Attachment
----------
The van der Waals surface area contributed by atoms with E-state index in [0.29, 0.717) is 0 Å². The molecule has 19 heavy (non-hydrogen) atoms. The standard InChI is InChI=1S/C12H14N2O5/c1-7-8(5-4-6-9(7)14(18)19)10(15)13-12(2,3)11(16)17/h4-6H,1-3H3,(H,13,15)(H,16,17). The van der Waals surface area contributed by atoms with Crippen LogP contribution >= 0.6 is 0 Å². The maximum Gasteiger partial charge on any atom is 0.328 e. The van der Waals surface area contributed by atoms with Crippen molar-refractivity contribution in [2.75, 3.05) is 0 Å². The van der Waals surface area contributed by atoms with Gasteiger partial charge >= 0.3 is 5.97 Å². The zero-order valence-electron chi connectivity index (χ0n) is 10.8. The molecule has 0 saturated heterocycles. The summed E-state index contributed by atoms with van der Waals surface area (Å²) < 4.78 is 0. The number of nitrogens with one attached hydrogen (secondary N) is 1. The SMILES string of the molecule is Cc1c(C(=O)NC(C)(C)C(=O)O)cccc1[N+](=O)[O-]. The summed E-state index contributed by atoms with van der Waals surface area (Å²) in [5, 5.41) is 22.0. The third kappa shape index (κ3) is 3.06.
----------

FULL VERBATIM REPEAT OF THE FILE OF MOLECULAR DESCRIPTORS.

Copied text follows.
The van der Waals surface area contributed by atoms with E-state index in [0.29, 0.717) is 0 Å². The molecule has 19 heavy (non-hydrogen) atoms. The standard InChI is InChI=1S/C12H14N2O5/c1-7-8(5-4-6-9(7)14(18)19)10(15)13-12(2,3)11(16)17/h4-6H,1-3H3,(H,13,15)(H,16,17). The van der Waals surface area contributed by atoms with Crippen LogP contribution >= 0.6 is 0 Å². The maximum Gasteiger partial charge on any atom is 0.328 e. The van der Waals surface area contributed by atoms with Crippen molar-refractivity contribution in [2.75, 3.05) is 0 Å². The van der Waals surface area contributed by atoms with Gasteiger partial charge >= 0.3 is 5.97 Å². The zero-order valence-electron chi connectivity index (χ0n) is 10.8. The molecule has 0 saturated heterocycles. The summed E-state index contributed by atoms with van der Waals surface area (Å²) < 4.78 is 0. The number of nitrogens with one attached hydrogen (secondary N) is 1. The SMILES string of the molecule is Cc1c(C(=O)NC(C)(C)C(=O)O)cccc1[N+](=O)[O-]. The summed E-state index contributed by atoms with van der Waals surface area (Å²) in [5, 5.41) is 22.0. The third kappa shape index (κ3) is 3.06.